A recent article in Education Next continues the attack on “social justice” in schools of education. Laurie Moses Hines, an assistant professor of education at Kent State University, Trumbull (in Cultural Foundations, of all areas, for goodness sake), published “Return of the Thought Police” that made the basic argument that “The screening of prospective teachers for maladjustment 50 years ago and the dispositions assessments going on today have remarkable similarities.” Both, she argues, are useless and politically regressive.
Oh, it is just all too easy to pick on teacher education programs and dispositions. Us, bad, bad, indoctrinators.
I am not going to argue about the historical data; for all I know she is right. What I deeply, deeply reject and resent is that she takes a situation of dire educational consequence—the drastic education gap across racial, ethnic, SES, and immigrant status categories—and slams the easy targets of educators trying to figure out how best to solve the dilemma. Moreover, she does this in an extremely sloppy manner—full of errors and misunderstandings—all, it appears, to get embraced by the right type of crowd.
Let me throw out the most blatant problems.
The first is that she just cherry picks the easy fruit, the issues that have gotten oh so much attention:
1. A prospective teacher expelled because he advocated corporal punishment (such as spanking) in his philosophy of education paper
2. Incidents at Brooklyn College, which included being shown Michael Moore’s film Fahrenheit 9/11 and an occasion where students in a class on language and literacy development told to accept that “white English” is the “oppressors’ language”
3. A prospective teacher asked to attend a “sensitivity training” session because he wrote, among other things, that there was no such thing as “male privilege”
None of these occurrences, I should be clear, are defensible on the part of the faculty. Students should not be graded on whether they correctly parrot back the professors’ ideology.
But exactly because she picks the easy fruit allows her to glide over the big picture, which is that there is no data that such occurrences actually happen on any scale in higher education. Pennsylvania was the only state that actually held hearings on Horowitz’s claims of students being indoctrinated. The panel, after a year, concluded that there was absolutely no basis upon which to make such egregious claims. As the Chronicle reported, “While the draft report says the panel was urged to endorse a statewide policy guaranteeing students' rights, it says the committee felt such a step was "unnecessary" because violations of students' academic freedom "are rare."”
The second, related to the first, is that in her haste to grab the easy fruit, she misses the issue. Her use of NCATE as an example is telling. She states that “social justice” was “Within the list of [NCATE] dispositions” and then takes a swipe at Arthur Wise by stating that “he maintains that social justice was never a required disposition.”
Oh, if only she would read. NCATE mentioned social justice as one example among many in the glossary section that defines terminology. Social justice was never, ever, ever, a disposition that NCATE “tested” for.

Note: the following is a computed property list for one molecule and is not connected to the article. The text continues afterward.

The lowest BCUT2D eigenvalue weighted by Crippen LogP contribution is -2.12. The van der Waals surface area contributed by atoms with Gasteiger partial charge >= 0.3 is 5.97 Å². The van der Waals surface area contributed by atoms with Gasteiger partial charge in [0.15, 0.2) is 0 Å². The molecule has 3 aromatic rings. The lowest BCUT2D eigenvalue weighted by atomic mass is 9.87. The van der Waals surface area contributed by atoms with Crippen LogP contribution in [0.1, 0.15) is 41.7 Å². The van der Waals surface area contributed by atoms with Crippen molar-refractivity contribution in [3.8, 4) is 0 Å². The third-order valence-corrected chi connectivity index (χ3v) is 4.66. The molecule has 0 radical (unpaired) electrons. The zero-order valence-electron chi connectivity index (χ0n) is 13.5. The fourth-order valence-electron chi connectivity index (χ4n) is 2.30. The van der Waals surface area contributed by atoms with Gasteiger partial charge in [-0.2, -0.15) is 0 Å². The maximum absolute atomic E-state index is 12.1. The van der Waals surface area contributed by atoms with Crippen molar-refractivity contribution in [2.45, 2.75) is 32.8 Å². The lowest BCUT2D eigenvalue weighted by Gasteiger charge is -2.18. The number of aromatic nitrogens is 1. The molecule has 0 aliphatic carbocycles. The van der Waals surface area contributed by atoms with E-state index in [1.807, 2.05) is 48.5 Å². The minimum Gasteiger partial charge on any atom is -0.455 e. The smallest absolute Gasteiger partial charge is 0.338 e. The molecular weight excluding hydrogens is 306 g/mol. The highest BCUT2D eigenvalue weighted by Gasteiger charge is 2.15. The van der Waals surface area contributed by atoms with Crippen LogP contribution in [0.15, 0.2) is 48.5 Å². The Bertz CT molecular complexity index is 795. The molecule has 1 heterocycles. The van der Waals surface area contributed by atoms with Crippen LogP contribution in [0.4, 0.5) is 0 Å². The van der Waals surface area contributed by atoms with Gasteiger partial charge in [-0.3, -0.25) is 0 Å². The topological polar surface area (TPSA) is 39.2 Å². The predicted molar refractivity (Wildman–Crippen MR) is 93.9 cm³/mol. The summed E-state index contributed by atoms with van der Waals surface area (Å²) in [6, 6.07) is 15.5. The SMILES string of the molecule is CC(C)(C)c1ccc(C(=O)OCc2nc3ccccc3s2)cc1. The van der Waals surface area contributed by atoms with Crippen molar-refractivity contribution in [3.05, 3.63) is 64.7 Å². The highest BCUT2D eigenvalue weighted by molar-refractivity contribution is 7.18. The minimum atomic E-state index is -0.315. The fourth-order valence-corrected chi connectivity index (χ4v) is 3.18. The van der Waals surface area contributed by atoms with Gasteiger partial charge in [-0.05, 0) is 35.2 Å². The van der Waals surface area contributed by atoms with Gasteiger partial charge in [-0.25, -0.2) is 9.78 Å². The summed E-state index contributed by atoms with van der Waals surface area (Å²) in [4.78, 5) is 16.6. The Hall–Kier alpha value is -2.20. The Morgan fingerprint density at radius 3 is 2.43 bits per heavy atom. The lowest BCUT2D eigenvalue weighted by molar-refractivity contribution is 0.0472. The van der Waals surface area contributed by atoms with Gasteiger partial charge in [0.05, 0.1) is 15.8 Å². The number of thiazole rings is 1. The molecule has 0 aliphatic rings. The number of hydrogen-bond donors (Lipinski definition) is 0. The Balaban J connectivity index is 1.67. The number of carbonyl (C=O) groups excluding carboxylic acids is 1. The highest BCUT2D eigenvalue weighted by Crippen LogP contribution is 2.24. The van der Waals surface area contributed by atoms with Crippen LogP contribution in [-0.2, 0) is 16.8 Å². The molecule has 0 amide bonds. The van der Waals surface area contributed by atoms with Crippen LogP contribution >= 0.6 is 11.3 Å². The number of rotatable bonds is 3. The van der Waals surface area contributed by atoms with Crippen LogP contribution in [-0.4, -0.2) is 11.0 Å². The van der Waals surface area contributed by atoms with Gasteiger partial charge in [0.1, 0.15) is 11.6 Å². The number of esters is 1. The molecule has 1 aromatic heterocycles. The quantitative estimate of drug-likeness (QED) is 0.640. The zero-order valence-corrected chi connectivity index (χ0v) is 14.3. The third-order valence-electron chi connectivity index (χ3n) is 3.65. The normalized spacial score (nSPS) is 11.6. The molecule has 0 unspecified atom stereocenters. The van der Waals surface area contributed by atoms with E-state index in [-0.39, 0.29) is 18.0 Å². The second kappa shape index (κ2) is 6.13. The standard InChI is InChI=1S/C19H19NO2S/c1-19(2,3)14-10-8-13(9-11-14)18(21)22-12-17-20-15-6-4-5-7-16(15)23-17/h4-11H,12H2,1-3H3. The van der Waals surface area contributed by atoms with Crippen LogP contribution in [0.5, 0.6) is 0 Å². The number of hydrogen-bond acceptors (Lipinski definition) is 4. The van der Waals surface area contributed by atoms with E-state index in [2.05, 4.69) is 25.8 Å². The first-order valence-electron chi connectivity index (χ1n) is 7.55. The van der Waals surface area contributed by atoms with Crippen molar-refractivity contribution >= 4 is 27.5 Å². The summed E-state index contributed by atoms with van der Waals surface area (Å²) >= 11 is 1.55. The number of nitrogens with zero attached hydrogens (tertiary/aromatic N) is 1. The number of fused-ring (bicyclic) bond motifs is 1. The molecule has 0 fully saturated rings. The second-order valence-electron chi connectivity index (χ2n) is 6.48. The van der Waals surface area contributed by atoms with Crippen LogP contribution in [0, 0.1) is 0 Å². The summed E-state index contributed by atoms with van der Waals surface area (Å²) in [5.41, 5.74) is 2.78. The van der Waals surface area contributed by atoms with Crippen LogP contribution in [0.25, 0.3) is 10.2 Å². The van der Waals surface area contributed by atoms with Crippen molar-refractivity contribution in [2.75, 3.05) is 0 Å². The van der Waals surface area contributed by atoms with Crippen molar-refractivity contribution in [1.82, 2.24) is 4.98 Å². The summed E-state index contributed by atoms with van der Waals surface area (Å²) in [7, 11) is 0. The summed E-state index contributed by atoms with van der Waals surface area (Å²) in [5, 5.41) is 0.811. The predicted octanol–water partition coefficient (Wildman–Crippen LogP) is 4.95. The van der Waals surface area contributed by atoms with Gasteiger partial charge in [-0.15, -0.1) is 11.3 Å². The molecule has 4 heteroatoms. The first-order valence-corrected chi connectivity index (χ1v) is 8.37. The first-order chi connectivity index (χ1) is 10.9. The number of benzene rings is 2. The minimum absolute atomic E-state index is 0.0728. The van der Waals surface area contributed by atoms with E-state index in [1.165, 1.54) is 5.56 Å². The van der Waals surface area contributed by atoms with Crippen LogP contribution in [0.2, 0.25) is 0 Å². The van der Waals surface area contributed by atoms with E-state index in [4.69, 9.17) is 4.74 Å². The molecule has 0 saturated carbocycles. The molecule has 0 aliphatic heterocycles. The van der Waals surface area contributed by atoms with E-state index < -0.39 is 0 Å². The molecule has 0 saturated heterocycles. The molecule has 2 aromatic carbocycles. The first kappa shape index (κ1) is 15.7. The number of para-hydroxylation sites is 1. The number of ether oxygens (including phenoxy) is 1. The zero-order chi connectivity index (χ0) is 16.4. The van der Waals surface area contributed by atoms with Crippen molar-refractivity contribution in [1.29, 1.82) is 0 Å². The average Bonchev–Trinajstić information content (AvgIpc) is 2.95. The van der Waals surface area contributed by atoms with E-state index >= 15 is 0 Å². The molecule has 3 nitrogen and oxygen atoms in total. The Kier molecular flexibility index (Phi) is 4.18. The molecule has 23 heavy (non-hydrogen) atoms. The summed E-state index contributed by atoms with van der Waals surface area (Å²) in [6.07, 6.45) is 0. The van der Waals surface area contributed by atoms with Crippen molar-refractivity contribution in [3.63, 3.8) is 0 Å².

The third, and the really galling issue, is that she has this naive belief that by not discussing one ideological set of principles (social justice), students are by default neutral and just fine. Which, of course, completely ignores and obfuscates that the lack of discussion of issues of race, class, and gender is itself an ideology. All this talk about dispositions actually has a basis in facts and reality. Dropout rates for Latino and African-American youth hover around 50%. Kids from top income bracket get into top colleges at rates 25 times those of kids in the low income bracket. Household wealth disparities, urban segregation patterns; access to health care. Do I need to go on??
Of course smart people can disagree about how to solve these issues. But to just say that all our discussions about race, class, and gender is ideology is even worse, for it refuses to engage the most pressing of educational issues.
Finally, two small points. A Google search revealed that she sat on a committee that approved Kent State University’s Educational Diversity Plan. This plan had as its aim that all faculty, students, administrators and staff (which includes her, I guess),
“become more diverse, our strategy and response to diversity becomes living practice that leads to:
everyone in the CGSE being able to see multiple images of her/him self-portrayed throughout the faculty, students, administrators, and staff as well as in the curriculum experiences that the CGSE offers to ALL;
· everyone in the CGSE being able to see her/himself as democratically accountable, and socially responsible to contribute positive changes to the unit’s mission of diversity; and
everyone in the CGSE will become an active leader (meaning more than a participant) in developing and implementing responsive strategies for continuous improvement on the unit’s diversity mission, which will form the culture of CGSE as transcultural.”
Hmmm...sounds like a conflict of interest? Hypocrisy? Not following her own committee decision? You tell me.
And a really, really, last small point. In the article she identifies herself as an assistant professor in both education and history. But I didn’t see her name in the directory of faculty in the history department…. Now why do you think she would make that up???